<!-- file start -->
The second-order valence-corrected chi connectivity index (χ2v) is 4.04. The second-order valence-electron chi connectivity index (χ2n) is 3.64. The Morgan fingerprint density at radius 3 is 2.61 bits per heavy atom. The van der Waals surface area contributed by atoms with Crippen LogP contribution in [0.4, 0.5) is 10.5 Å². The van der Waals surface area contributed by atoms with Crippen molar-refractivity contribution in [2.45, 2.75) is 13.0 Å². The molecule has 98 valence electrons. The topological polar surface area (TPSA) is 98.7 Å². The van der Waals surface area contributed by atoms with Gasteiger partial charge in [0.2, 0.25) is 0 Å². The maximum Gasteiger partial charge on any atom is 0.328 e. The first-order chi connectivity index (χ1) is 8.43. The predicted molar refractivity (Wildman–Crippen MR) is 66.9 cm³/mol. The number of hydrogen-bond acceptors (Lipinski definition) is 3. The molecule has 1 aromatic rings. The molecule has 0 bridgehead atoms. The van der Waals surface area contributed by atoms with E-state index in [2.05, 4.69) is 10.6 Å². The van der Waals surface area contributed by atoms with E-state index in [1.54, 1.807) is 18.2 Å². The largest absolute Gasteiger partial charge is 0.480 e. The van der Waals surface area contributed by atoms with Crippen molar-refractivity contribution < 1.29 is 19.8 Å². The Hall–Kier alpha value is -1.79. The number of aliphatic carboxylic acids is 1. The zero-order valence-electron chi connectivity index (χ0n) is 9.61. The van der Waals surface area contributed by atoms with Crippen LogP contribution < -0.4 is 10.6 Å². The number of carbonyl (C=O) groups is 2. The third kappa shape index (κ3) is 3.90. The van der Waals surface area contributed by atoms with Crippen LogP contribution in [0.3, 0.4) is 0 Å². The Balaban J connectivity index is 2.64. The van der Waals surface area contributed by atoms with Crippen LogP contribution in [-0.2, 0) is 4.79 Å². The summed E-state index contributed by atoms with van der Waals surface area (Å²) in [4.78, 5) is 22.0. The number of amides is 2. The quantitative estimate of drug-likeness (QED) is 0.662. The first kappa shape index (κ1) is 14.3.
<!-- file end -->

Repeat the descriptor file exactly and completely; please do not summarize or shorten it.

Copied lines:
The second-order valence-corrected chi connectivity index (χ2v) is 4.04. The second-order valence-electron chi connectivity index (χ2n) is 3.64. The Morgan fingerprint density at radius 3 is 2.61 bits per heavy atom. The van der Waals surface area contributed by atoms with Crippen LogP contribution in [0.4, 0.5) is 10.5 Å². The van der Waals surface area contributed by atoms with Crippen molar-refractivity contribution in [2.45, 2.75) is 13.0 Å². The molecule has 98 valence electrons. The topological polar surface area (TPSA) is 98.7 Å². The van der Waals surface area contributed by atoms with Gasteiger partial charge in [0.2, 0.25) is 0 Å². The maximum Gasteiger partial charge on any atom is 0.328 e. The first-order chi connectivity index (χ1) is 8.43. The predicted molar refractivity (Wildman–Crippen MR) is 66.9 cm³/mol. The number of hydrogen-bond acceptors (Lipinski definition) is 3. The molecule has 1 aromatic rings. The molecule has 0 bridgehead atoms. The van der Waals surface area contributed by atoms with E-state index in [2.05, 4.69) is 10.6 Å². The van der Waals surface area contributed by atoms with E-state index in [1.54, 1.807) is 18.2 Å². The largest absolute Gasteiger partial charge is 0.480 e. The van der Waals surface area contributed by atoms with Crippen molar-refractivity contribution < 1.29 is 19.8 Å². The Hall–Kier alpha value is -1.79. The number of aliphatic carboxylic acids is 1. The zero-order valence-electron chi connectivity index (χ0n) is 9.61. The van der Waals surface area contributed by atoms with Crippen LogP contribution < -0.4 is 10.6 Å². The number of carbonyl (C=O) groups is 2. The third kappa shape index (κ3) is 3.90. The van der Waals surface area contributed by atoms with Crippen LogP contribution in [0.3, 0.4) is 0 Å². The Balaban J connectivity index is 2.64. The van der Waals surface area contributed by atoms with Crippen LogP contribution in [-0.2, 0) is 4.79 Å². The summed E-state index contributed by atoms with van der Waals surface area (Å²) in [4.78, 5) is 22.0. The number of amides is 2. The quantitative estimate of drug-likeness (QED) is 0.662. The first kappa shape index (κ1) is 14.3.